The war in Ukraine threatens to keep costs high for longer. Gas prices have already risen sharply, causing inflation to rise as consumers pay more at the pump. Supply chain disruptions – and shortages in Russian and Ukrainian exports such as neon, palladium and wheat – could curtail car and food production and freight transport, exacerbating global shortages.
Now, new virus restrictions in Shanghai and Shenzhen, China, a major technology manufacturing center and port city, increase the risk that supply chains will continue to be disrupted in the coming months. Those external shocks come at a time when price pressures have already started to spread to categories like rent, another development that could keep inflation going.
It’s not clear whether those factors will keep inflation drastically higher, but Fed officials will be wary.
If the Fed has to raise interest rates to painful levels to cool the economy and put pressure on prices, it could cause the financial markets to collapse, causing stock and housing stocks to disappear. It could also slow wage growth and take people out of their jobs if companies cut spending, limiting investment and staffing.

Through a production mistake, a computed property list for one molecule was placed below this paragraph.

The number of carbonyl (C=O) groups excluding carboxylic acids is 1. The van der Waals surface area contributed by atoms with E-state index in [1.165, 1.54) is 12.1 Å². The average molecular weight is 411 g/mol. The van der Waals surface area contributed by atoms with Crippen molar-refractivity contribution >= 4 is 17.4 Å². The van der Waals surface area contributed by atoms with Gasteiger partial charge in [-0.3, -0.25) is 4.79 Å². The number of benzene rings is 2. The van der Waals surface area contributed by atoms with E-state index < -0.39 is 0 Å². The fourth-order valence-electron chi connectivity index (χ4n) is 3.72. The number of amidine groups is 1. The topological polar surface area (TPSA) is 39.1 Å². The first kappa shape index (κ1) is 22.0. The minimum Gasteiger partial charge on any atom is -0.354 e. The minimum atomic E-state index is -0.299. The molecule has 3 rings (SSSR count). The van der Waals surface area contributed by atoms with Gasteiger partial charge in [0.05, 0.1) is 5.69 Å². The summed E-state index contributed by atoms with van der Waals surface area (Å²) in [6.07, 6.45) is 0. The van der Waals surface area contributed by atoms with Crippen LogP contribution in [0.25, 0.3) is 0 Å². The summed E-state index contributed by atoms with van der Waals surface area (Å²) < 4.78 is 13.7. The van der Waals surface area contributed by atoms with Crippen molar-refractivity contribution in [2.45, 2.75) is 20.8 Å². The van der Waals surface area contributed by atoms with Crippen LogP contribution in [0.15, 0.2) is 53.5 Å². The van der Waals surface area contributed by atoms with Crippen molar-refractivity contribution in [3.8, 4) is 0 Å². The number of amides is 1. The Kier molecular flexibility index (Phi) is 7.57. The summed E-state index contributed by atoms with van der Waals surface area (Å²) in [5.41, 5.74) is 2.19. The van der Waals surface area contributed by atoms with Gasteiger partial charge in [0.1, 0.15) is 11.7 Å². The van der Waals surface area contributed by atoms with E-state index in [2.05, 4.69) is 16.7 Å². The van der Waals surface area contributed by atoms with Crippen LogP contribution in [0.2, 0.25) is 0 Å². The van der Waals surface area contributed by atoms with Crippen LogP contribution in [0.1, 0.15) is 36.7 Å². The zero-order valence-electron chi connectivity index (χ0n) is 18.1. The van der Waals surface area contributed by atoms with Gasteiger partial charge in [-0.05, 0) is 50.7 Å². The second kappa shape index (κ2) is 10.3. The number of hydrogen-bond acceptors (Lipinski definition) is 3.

But Fed passivity – or under-performance – would also carry risks. High prices that reduce consumer purchasing power year after year would make it difficult for families and businesses to plan for the future. They can especially hurt those who are unemployed and live on savings, or the poor, who spend a large part of their budget on necessities and have less room to cut corners when costs spiral out of control.
mr. Volcker, mr. Powell’s long-ago predecessor, one of his professional idols, and — possibly, if things go wrong — his muse, died in 2019. But he had thoughts on the trade-off.
Maintaining confidence that a dollar can buy tomorrow what it could buy today is “a fundamental responsibility of monetary policy,” Mr Volcker wrote in his 2018 memoir. “Once lost, the consequences can be severe and stability difficult. to recover.”